An interesting juxtaposition of recent events where I live serves to illustrate how convoluted the politics of the pop environmental movement can sometimes be.
Bellingham, Washington, where I reside, proudly proclaims its “green” orientation having won awards for the fact that all the power purchased by the city to run its operations is “green” power.
It is mildly amusing and indicative of how things work in the pop environmental movement to note the EPA Green Power website regarding Bellingham documents a remarkable “108.3%” of the power consumed by the city is green.
Even as it pursues a green image, the city involves itself in planning issues, especially planning issues outside its own urban growth area boundaries; for environmental reasons, of course.
Recently the city, one of its functionaries, a few citizens and a downtown Seattle based environmental watchdog group called Futurewise (also a promoter of “green” power) challenged Whatcom County (Bellingham is the county seat) in the legal venue regarding growth allowed outside the growth boundaries of the cities on private lands not set aside for the preservation of agriculture, forestry or resource extraction. The lands, designated “Rural” under the auspices of Washington’s Growth Management Act are land defined by the act as, among other things, areas:
- In which open space, the natural landscape, and vegetation predominate over the built environment;
- That foster traditional rural lifestyles, rural-based economies, and opportunities to both live and work in rural areas;
- That provide visual landscapes that are traditionally found in rural areas and communities;
It should be understood that rural lands, as defined by the Growth Management Act, do not include lands already set aside by a jurisdiction like Whatcom County for large scale (some call it factory farming) agriculture. Rural lands are the lands set aside to provide for small scale family farms and other traditional lifestyle choices generally found in rural areas.
In Whatcom County, because so much of the land is owned by government, a bit less than 10% of the County is even available for small scale family farms and traditional rural lifestyles; zoned for rural uses. 86% of the county is reserved for larger scale agriculture, forests, national parks and other uses precluding development.
In general, over the years, the discussion in Whatcom County, with a cadre of Bellingham City Council members, residents of the city, the urban based group Futurewise and others leading the charge, has been that large scale farming is good while traditional rural lifestyles based on small acreages are bad (they call it rural sprawl).
One big issue with allowing people to live on small family farms or other small acreage homesteads in the county has been the idea that allowing too many people to choose to live in the County radically changes, and thus destroys, the traditional rural views city folk have come to expect as they traverse the county on the way to the ski slopes or to their condos in the mountains.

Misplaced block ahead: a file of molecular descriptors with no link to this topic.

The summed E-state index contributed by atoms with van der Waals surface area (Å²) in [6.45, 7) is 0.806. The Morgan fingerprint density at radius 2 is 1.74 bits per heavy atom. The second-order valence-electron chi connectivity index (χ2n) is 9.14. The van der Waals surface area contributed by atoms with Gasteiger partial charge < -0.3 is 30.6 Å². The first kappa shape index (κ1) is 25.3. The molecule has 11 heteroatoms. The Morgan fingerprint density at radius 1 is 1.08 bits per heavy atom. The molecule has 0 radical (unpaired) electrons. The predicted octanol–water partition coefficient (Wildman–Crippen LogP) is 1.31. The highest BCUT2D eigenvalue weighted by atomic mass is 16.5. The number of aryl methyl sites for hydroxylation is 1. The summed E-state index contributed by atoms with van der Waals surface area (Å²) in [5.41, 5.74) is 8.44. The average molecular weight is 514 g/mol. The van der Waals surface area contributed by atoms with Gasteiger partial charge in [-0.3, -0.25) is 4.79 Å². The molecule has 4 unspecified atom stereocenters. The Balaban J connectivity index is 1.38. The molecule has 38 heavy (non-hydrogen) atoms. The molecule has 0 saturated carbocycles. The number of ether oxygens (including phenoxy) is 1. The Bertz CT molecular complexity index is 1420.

The County’s Comprehensive Plan waxes poetic in its description of what rural life in Whatcom County is to be: “Rural,” the plan proclaims, is, “ a middle ground between urban/suburban settings and true wilderness, consists of large spaces, low-intensity uses, and environmentally fragile areas. Rural evokes images of fields and crops, farm buildings, rolling hills, great sweeping valleys, wooded ridges, wide inspiring views, peace and quiet, and a sense of small town community. Often associated with these images is the fragrance of fresh cut hay, spread fertilizers, and plowed earth. These are all characteristics not normally associated with more urbanized communities.”
No one reading that lofty language would be surprised that more than 70% of the oversight committee for the plan were city residents.
In short, at least to city dwellers, large scale farming is more picturesque and allow for more open views of the hills and trees than all those icky little farms and rural dwellings do.
So consider the photo here:
The photo was taken near rural Thorpe, Washington.
In the foreground are all those icky little farms (rural sprawl) the City of Bellingham, some of its residents and Futurewise so despise and are working to eliminate. Notice how all those little farms ruin the view.
On the ridge overlooking the view despoiling farms are 400 foot tall behemoths busily helping to provide the “green” energy the City of Bellingham consumes and actually pays extra for in order to allow the building of even more of the beautiful structures. Each of those structures consumes between one and three acres of ground (pasture, cropland, wildlife habitat depending on where it is located) and, requires a road system capable of allowing semi trucks and heavy equipment to traverse the hillsides for construction and maintenance. Each of the structures is nearly twice as tall as the tallest building in Bellingham from the ground to the top of the propeller.
If you peek through the wall of windmills you can see, the “wide and inspiring views” of the Cascade Mountain range, views like those the challengers to the rural element in Whatcom County say must be preserved near Bellingham.
Bellingham and Whatcom County illustrate almost perfectly why terms like NIMBY (Not In My Back Yard) come into the vocabulary.
What they also illustrate is the willingness of the pop-environmental movement to impose the consequences of life in the modern world on other communities; “I need the electricity, just make sure I don’t have to watch it being made; and when I go for my Sunday drive, I have a right to see wide open vistas without all those icky rural people cluttering up the view.”
Find more at: http://www.jackpetreeontheenvironment.blogspot.com/